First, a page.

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A Daredevil Dissectologist

Author: Danielle Shields

Many of us became dissectologists during lockdown, though most probably don’t know it. No, this is not your boss who cut off their finger when making a bookcase for their Zoom background; rather, a dissectologist is someone who enjoys assembling jigsaws.

I was a dissectologist before the pandemic. My way of relaxing during Fifth Year exam hell was assembling wonky pieces into a serene, sunny landscape. Hence, it made sense that when a raging pandemic came along, I found comfort sifting through thousands of curved-sided shapes for straight-edged pieces. During lockdown I’ve completed roughly fifteen jigsaws, and I’m now the proud owner of the Leaning Tower of Jigsaw Boxes. I’ve spent entire weekends knelt on the carpet, hunched over the living room table, switching on many lamps when darkness comes, their unnatural lights turning the pieces shiny and unviewable. I manoeuvre said lamps to dull the shininess, failing that I resort to craning my neck in weird angles in the hope to see anything. Eventually I’ll walk like a frog to bed (à la kneeling) and wake up with a stiff neck that last for days (à la neck craning). Yes, my jigsaw endurance levels are SAS worthy. That’s when it hit me. Could this be my special talent to finally enter the Guinness World Records?

Alas, this is not the story of how I went on to become the Longest Time Assembling Jigsaws In A Single Sitting record holder (on further consideration, I would need to attempt this record in Iceland, in the summer, on an elevated table, or risk becoming a crooked-necked frog forever). However, as I’ve learned this year, there are many celebrations to be had as a dissectologist, especially during a pandemic.

First, trying to get your hands on a jigsaw during lockdown was no easy feat. They were the new loo roll, hand sanitiser generation 2.0 – essentially, the pinnacle first world problem that could arise in a pandemic. Now, I was in dire need of jigsaws; I find no pleasure in redoing old ones. But their prices had soared online – 15 quid for a jigsaw? – and no way was I going to be a victim of inhumane humans ripping off dissectologists! I’ll head to the essential shops, I decided, slamming my laptop shut. They’ll have cheaper ones there, and they’ll have heaps because obviously it makes logical business sense for shops to jump on the jigsaw bandwagon.

Obviously, I don’t have a business brain because most didn’t stock any. The ones that did would have them stacked on the other side of the shop floor, like milk, but what businesses don’t understand is dissectologists aren’t susceptible to diversion tactics when they are on a jigsaw-hunting mission. Other dissectologists must have had the same idea as me, though, because these shelves were empty. I resorted to buying online, but I found a website with cheaper jigsaws – hurrah! – and got free postage because I’d bought so many jigsaws – double hurrah!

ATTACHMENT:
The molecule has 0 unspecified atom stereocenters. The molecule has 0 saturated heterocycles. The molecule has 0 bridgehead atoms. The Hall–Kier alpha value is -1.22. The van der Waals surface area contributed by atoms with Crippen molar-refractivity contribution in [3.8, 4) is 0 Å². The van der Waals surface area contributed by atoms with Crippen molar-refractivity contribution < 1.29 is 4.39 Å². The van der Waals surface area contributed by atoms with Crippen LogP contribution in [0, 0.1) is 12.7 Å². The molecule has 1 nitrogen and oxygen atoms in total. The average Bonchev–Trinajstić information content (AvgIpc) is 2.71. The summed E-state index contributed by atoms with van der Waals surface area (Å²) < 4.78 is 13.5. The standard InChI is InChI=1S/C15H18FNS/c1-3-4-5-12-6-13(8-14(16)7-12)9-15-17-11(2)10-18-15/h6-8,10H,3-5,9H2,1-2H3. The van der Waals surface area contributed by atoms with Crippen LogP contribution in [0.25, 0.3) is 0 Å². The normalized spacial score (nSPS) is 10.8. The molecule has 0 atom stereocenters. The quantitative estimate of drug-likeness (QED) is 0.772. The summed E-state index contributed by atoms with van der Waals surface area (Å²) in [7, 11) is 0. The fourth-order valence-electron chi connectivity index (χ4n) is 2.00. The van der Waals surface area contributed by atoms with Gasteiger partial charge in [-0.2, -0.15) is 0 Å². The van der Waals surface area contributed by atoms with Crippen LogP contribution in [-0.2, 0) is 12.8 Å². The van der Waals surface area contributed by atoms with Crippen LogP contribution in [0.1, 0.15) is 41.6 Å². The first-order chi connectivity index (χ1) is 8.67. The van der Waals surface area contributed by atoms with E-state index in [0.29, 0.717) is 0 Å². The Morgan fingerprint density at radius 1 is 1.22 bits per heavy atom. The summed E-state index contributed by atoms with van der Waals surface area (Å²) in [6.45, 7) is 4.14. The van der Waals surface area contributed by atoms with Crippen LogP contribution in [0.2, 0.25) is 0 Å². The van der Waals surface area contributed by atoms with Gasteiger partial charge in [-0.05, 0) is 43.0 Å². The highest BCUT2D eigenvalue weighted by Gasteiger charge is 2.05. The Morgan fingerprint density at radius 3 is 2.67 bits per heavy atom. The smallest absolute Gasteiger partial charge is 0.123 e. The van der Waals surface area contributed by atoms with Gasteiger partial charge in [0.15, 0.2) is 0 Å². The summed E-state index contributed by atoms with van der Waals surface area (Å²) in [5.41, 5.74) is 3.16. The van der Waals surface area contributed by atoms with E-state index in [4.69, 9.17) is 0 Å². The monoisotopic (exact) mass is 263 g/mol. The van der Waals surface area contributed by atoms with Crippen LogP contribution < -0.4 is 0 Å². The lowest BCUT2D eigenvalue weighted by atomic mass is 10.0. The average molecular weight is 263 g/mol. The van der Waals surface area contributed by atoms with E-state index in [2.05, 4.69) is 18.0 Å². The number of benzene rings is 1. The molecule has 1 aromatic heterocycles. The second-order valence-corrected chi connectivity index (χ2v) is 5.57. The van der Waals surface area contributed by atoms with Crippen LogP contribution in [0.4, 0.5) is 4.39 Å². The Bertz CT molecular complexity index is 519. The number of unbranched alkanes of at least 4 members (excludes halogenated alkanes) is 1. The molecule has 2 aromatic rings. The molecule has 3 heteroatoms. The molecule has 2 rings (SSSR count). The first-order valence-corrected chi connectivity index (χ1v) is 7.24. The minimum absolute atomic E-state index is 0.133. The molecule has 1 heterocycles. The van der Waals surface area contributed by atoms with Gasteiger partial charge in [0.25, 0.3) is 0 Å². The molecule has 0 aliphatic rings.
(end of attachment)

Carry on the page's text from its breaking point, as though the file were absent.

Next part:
After completing my batch of Christmas jigsaw presents, I knew jigsaws and I had to go on a break. I had to spend my free time doing more productive things, like learning Italian or mastering macramé. Then Nicola gave us the news non-essential shops would be opening again. How many non-dissectologists would be wanting to dispose their Christmas jigsaws presents? It’ll be wise to stock some in for the winter, I told myself.

I waited a few days, allowing time for boxes of joy to be delivered and quarantined, before venturing out to the charity shops with my large bags. An hour later, my bags were still empty. Other dissectologists must have beaten me, I thought, deflated, and went to buy mundane messages. On my way home, I passed another charity shop. Might as well have a look, right? I’m glad I did. There were three jigsaws – one still in its plastic seal. I grabbed them without even looking at their pictures, like a crazed Black Friday shopper, afraid the other two shoppers would use their two-metre-long arms to snatch them. Returning home, I looked at my purchases: one had unusual wonky edges and the plastic-sealed one didn’t show the image the jigsaw would form. Neat. I balanced them on the Leaning Tower of Jigsaw Puzzles. Now, I won’t touch these until winter returns, I told myself.

The wonky-edged one was more difficult than anticipated, the mystery-picture one was rather fun, and the other had a missing piece.

Most are proud of themselves when they complete a jigsaw. They stand back, admire their work, snap a photo and send it to their family WhatsApp group. Once I’ve put in the last piece, I don’t even look at the jigsaw; it lies there a few days, gathering dust, until I decide I better take a photo of it before storing it away. Maybe that’s the impact of doing too many jigsaws. Or maybe it’s because, for me, assembling jigsaws is more about the journey than the destination. Yes, jigsaws can be philosophical.

What I am proud of, though, is successfully transferring a jigsaw from my table to my, abnormally heavy, jigsaw case. Especially the ones where you raise a corner piece and it lamely snaps off, meaning you have to practically transfer the jigsaw piece by piece. And, as already stated, I don’t like redoing jigsaws. This is when I become a daredevil dissectologist. I balance something large and thin but sturdy (like a piece of cardboard) by the edge of the table, and attempt to slide the jigsaw onto it. There are, quite frankly, jigsaw death-deifying moments. My hand holding the cardboard can dip, meaning the jigsaw starts falling in on itself. And, chest hammering, I must simultaneously raise the cardboard and rewind the jigsaw back onto the table before resuming. When it’s successfully transferred, I can breathe again, knowing all that’s left is sliding it into the case.

Okay, it’s not a Guinness World Record, but these are achievements I can celebrate for now.